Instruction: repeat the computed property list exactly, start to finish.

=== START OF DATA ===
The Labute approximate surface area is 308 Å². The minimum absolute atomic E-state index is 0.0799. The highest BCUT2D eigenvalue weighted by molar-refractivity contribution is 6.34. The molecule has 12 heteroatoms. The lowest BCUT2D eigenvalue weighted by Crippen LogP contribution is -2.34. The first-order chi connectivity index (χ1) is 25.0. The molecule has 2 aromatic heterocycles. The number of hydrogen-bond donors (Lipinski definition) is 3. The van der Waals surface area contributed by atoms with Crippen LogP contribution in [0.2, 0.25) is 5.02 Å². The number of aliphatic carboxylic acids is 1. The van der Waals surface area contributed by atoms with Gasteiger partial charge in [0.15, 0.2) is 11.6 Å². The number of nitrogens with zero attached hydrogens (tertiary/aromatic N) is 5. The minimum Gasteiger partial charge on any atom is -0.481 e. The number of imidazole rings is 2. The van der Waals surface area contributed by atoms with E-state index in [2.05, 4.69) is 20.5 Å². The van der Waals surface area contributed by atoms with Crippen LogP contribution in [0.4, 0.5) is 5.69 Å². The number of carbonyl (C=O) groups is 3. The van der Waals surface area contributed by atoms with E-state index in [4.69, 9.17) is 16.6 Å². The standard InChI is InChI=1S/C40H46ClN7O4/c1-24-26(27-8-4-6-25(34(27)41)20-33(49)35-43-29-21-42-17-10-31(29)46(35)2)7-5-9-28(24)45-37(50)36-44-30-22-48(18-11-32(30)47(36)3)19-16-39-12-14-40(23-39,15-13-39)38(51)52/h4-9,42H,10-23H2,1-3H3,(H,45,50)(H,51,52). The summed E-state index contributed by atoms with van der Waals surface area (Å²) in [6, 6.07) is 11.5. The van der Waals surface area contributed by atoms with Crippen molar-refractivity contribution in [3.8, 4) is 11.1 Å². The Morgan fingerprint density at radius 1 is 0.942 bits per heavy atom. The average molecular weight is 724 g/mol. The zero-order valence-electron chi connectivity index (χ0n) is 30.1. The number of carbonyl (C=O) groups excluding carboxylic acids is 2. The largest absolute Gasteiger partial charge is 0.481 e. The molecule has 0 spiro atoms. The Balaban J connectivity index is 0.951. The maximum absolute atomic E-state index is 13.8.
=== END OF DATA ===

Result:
The Labute approximate surface area is 308 Å². The minimum absolute atomic E-state index is 0.0799. The highest BCUT2D eigenvalue weighted by molar-refractivity contribution is 6.34. The molecule has 12 heteroatoms. The lowest BCUT2D eigenvalue weighted by Crippen LogP contribution is -2.34. The first-order chi connectivity index (χ1) is 25.0. The molecule has 2 aromatic heterocycles. The number of hydrogen-bond donors (Lipinski definition) is 3. The van der Waals surface area contributed by atoms with Crippen LogP contribution in [0.2, 0.25) is 5.02 Å². The number of aliphatic carboxylic acids is 1. The van der Waals surface area contributed by atoms with Gasteiger partial charge in [0.15, 0.2) is 11.6 Å². The number of nitrogens with zero attached hydrogens (tertiary/aromatic N) is 5. The minimum Gasteiger partial charge on any atom is -0.481 e. The number of imidazole rings is 2. The van der Waals surface area contributed by atoms with E-state index in [2.05, 4.69) is 20.5 Å². The van der Waals surface area contributed by atoms with Crippen LogP contribution in [0.4, 0.5) is 5.69 Å². The number of carbonyl (C=O) groups is 3. The van der Waals surface area contributed by atoms with E-state index in [4.69, 9.17) is 16.6 Å². The standard InChI is InChI=1S/C40H46ClN7O4/c1-24-26(27-8-4-6-25(34(27)41)20-33(49)35-43-29-21-42-17-10-31(29)46(35)2)7-5-9-28(24)45-37(50)36-44-30-22-48(18-11-32(30)47(36)3)19-16-39-12-14-40(23-39,15-13-39)38(51)52/h4-9,42H,10-23H2,1-3H3,(H,45,50)(H,51,52). The summed E-state index contributed by atoms with van der Waals surface area (Å²) in [6, 6.07) is 11.5. The van der Waals surface area contributed by atoms with Crippen molar-refractivity contribution in [3.8, 4) is 11.1 Å². The Morgan fingerprint density at radius 1 is 0.942 bits per heavy atom. The average molecular weight is 724 g/mol. The zero-order valence-electron chi connectivity index (χ0n) is 30.1. The number of carbonyl (C=O) groups excluding carboxylic acids is 2. The largest absolute Gasteiger partial charge is 0.481 e. The molecule has 0 spiro atoms. The Balaban J connectivity index is 0.951. The maximum absolute atomic E-state index is 13.8.